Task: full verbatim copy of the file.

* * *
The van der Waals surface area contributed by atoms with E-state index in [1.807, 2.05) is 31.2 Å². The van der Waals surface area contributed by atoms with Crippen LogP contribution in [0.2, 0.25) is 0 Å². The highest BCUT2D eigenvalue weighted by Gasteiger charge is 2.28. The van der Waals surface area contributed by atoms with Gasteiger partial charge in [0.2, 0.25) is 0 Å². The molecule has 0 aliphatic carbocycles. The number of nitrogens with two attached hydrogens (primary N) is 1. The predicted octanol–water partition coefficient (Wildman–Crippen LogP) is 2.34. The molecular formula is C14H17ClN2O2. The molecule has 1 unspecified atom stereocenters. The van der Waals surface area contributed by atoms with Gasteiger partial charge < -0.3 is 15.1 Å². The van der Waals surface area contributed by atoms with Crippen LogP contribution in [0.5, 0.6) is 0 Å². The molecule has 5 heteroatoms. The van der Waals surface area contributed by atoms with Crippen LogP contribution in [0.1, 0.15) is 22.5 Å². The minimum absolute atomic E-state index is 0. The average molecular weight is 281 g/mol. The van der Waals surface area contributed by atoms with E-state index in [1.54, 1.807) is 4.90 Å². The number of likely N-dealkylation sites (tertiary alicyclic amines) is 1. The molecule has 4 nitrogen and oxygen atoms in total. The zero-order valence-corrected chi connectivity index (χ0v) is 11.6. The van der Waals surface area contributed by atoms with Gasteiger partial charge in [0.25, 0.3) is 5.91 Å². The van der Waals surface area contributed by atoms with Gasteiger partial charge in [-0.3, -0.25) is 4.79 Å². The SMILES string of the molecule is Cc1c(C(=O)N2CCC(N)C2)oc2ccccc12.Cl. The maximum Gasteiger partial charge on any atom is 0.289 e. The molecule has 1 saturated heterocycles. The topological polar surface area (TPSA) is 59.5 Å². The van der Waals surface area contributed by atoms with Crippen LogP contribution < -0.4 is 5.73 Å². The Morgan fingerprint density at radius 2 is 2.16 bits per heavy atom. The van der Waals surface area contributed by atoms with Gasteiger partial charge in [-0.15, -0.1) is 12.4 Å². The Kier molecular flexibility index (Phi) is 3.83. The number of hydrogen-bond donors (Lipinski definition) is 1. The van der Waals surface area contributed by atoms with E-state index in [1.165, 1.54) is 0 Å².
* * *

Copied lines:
The van der Waals surface area contributed by atoms with E-state index in [1.807, 2.05) is 31.2 Å². The van der Waals surface area contributed by atoms with Crippen LogP contribution in [0.2, 0.25) is 0 Å². The highest BCUT2D eigenvalue weighted by Gasteiger charge is 2.28. The van der Waals surface area contributed by atoms with Gasteiger partial charge in [0.2, 0.25) is 0 Å². The molecule has 0 aliphatic carbocycles. The number of nitrogens with two attached hydrogens (primary N) is 1. The predicted octanol–water partition coefficient (Wildman–Crippen LogP) is 2.34. The molecular formula is C14H17ClN2O2. The molecule has 1 unspecified atom stereocenters. The van der Waals surface area contributed by atoms with Gasteiger partial charge < -0.3 is 15.1 Å². The van der Waals surface area contributed by atoms with Crippen LogP contribution in [0.5, 0.6) is 0 Å². The molecule has 5 heteroatoms. The van der Waals surface area contributed by atoms with Crippen LogP contribution in [0.1, 0.15) is 22.5 Å². The minimum absolute atomic E-state index is 0. The average molecular weight is 281 g/mol. The van der Waals surface area contributed by atoms with E-state index in [1.54, 1.807) is 4.90 Å². The number of likely N-dealkylation sites (tertiary alicyclic amines) is 1. The molecule has 4 nitrogen and oxygen atoms in total. The zero-order valence-corrected chi connectivity index (χ0v) is 11.6. The van der Waals surface area contributed by atoms with Gasteiger partial charge in [0.25, 0.3) is 5.91 Å². The van der Waals surface area contributed by atoms with Gasteiger partial charge in [-0.3, -0.25) is 4.79 Å². The SMILES string of the molecule is Cc1c(C(=O)N2CCC(N)C2)oc2ccccc12.Cl. The maximum Gasteiger partial charge on any atom is 0.289 e. The molecule has 1 saturated heterocycles. The topological polar surface area (TPSA) is 59.5 Å². The van der Waals surface area contributed by atoms with Crippen LogP contribution < -0.4 is 5.73 Å². The Morgan fingerprint density at radius 2 is 2.16 bits per heavy atom. The van der Waals surface area contributed by atoms with Gasteiger partial charge in [-0.15, -0.1) is 12.4 Å². The Kier molecular flexibility index (Phi) is 3.83. The number of hydrogen-bond donors (Lipinski definition) is 1. The van der Waals surface area contributed by atoms with E-state index in [1.165, 1.54) is 0 Å².